"the condenser microphone only works on the computer, laptop, which have a USB port"

    Could the cable simply be just a cable? The very popular budget mics operate on a variety of voltages - but maybe this one simply doesn't?

    You need to try a different microphone - can you borrow one? The vague specs, and USB plus audio connection just scream non-standard connection, which your interface can't cope with by the sound of it (or no sound of it!).

    For what it's worth - USB mics can be fine for podcasters with the mic on the lips almost, but recording g at a distance, using two for stereo, and good gain performance is beyond most of them. For £30-50 there are some really good mics available. Amazon is fine to buy from IF you understand what you're buying, but the quality and accuracy of the adverts for the products on Amazon are terrible. Many poorly translated, many simply copied and pasted from different products, and so many sold by box shifters who have never even looked in the boxes they sell.
     
  7. Boswell

    Boswell Moderator Distinguished Member

    Joined:
    Apr 19, 2006
    Location:
    UK
    Home Page:
    Frankly, I would be very wary of looking at a condenser mic in the sub-$100 range. This is mainly because of compromises made to get the price down to that level, but also the variation between individual units is often so great that you might get an acceptable one or you might get a dud. If you had a box if them to go through and pick one you thought was reasonably OK, it would be a different matter, but ordering one from Amazon or anywhere else online is a lottery. The AT models at least get a test before being sold, and I'm told that many are indeed rejected, so there is some consistency there. I can't say I'm a fan of the AT20xx series, as I find the so-called presence boost in the mid-top end very wearing to listen to and difficult to correct with equalisation.

    With $100 to spend, my instinct would be to reach for a quality dynamic microphone. That amount easily covers a Shure SM57 or SM58, and could well stretch to the Beta 57/58 models that give you the extra half-octave top end to rival the sound of a mid-range condenser. If you could splash out a little more, consider the Heil PR40, one of the very top mics for podcasters.
     
  8. paulears

    paulears Well-Known Member

    Joined:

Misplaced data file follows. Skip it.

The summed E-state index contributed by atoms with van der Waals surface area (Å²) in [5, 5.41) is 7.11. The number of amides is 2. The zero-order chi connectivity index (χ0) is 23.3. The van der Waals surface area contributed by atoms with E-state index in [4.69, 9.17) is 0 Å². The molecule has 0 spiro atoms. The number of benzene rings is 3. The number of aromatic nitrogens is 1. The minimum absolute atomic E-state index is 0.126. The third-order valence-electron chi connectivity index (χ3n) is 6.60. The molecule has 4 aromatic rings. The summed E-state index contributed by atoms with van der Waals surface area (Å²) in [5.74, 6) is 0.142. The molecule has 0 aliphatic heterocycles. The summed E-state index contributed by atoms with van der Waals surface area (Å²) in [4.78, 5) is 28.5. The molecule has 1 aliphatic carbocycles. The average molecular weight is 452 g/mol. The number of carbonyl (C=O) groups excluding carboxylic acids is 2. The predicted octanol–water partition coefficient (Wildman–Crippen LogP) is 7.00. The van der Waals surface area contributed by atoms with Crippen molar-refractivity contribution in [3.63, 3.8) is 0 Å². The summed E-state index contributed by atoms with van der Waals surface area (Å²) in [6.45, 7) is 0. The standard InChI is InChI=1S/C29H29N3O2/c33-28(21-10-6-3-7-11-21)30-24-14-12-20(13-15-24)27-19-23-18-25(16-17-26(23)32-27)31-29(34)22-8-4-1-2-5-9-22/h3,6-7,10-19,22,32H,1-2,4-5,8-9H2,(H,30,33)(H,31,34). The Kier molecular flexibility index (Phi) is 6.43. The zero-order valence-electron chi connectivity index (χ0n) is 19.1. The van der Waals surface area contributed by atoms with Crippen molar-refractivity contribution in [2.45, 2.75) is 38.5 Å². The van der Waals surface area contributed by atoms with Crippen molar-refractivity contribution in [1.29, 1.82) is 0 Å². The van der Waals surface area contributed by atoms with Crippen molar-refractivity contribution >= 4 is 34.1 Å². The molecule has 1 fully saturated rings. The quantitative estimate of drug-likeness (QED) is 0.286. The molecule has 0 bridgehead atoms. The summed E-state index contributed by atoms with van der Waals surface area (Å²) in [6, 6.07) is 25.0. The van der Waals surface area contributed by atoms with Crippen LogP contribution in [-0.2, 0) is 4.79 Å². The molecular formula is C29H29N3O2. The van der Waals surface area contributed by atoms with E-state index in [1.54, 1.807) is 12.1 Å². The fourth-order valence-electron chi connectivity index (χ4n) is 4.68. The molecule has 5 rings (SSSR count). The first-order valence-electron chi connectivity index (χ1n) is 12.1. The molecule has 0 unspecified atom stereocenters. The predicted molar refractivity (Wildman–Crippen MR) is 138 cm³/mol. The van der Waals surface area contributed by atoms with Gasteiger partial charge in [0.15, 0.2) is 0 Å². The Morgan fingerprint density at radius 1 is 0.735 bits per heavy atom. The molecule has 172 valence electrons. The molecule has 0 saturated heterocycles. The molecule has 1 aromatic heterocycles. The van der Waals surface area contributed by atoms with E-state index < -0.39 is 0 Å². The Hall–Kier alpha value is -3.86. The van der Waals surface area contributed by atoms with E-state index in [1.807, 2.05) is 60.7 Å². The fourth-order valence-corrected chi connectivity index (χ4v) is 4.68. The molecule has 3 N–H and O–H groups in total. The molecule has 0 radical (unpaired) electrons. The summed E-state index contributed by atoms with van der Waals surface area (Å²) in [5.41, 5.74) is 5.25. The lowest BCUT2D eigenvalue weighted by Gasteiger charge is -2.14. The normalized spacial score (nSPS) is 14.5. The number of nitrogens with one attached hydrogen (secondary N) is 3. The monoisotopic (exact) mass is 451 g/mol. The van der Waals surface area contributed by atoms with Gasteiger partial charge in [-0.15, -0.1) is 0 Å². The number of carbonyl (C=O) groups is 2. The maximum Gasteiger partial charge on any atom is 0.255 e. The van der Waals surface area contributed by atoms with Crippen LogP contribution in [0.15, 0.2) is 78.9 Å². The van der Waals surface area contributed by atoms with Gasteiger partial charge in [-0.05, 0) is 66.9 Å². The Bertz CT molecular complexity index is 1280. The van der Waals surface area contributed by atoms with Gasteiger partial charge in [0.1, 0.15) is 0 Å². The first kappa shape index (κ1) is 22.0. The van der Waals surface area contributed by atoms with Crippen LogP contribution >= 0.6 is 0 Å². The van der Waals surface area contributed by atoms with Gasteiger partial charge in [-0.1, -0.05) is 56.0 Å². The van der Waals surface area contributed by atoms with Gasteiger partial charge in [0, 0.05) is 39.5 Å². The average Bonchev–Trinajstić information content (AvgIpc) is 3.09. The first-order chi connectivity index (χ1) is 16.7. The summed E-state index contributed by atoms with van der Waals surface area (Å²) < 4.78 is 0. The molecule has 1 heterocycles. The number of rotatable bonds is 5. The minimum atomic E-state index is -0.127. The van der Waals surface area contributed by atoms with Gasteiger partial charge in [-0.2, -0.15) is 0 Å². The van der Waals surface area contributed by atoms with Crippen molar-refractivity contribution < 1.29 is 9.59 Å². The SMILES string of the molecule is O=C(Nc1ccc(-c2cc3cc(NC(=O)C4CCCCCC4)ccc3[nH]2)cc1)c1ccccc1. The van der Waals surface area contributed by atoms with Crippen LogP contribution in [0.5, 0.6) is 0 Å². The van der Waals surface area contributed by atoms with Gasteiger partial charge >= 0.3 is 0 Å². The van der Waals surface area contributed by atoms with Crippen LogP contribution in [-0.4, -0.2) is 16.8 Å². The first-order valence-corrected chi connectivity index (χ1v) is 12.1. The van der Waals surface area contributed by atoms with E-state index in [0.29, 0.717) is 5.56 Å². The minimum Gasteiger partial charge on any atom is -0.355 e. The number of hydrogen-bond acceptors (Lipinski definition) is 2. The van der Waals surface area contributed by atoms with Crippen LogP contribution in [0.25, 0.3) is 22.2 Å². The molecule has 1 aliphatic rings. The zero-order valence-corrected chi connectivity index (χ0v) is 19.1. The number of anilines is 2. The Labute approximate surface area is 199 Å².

Feb 7, 2014
    Location:
    Lowestoft - UK
    Home Page:
    I think we must agree to disagree on this one. The SM57/58 really don't sound that much different to Betas - I'm not certain the extra top end is that much use - and a twist of the eq knob makes that kind of difference to the Beta non-Beta Shures, but they really are still mellow mics, with not much at the top - switching to a Beta 86 for 87 is a BIG change, not the subtle one with the Beta 57/58.

    Dynamics are great for sticking on your lips, but so much of what we record nowadays stretches the preamps quite a bit once you start moving back and trying to record acoustic guitars.

    I used to sell loads of Chinese sourced microphones, but I don't any longer. In around 700 sales of condensers only one was dead on arrival, and two had higher noise figures. The huge majority were fully functional. The large diaphragm types were all quite nice, but if you had to find a generic term to describe the sound, they were all bright - like the Audio Technica sound, and none were mellow like the old original Oktava 319s I still have somewhere. If you compare them to something like AKG414s, then there is a big difference - but with eq, you can tame them perfectly well, and they are good at distances. The small diaphragm ones I bought in large quantities were copies of AKG 451s, and even had the horrible fine thread on the capsules. The hypercardioids were very useful for conferences (the main use, with a bit of radio), and the omni capsules came in handy on ensemble/choir type jobs.

    I had a few samples of those dirt cheap condensers that sell on Ebay and work on phantom or 5V supplies from computer sockets, and given a choice of an SM57 or one of these for an all round mic for a first time buyer, the cheap condenser sounds better - there's clarity, cleanliness and the ability to work away from the source. The 57 works better on a snare drum, or in front of a screamer - but that's not everyday recording for most newcomers. If I was starting from scratch, not wanting to spend huge sums, I'd buy a cheap condenser first, then probably a 57 as mic 2, or with what I do, I'd buy TWO cheap condensers first.

    Of course the Chinese mics are not matched like expensive ones are, but that really doesn't matter at the entry point. Once you buy better ones, you're probably better skilled by then to hear the differences, but while I started with an SM57 in the late 70s when I could afford the huge price, nowadays the choice is better.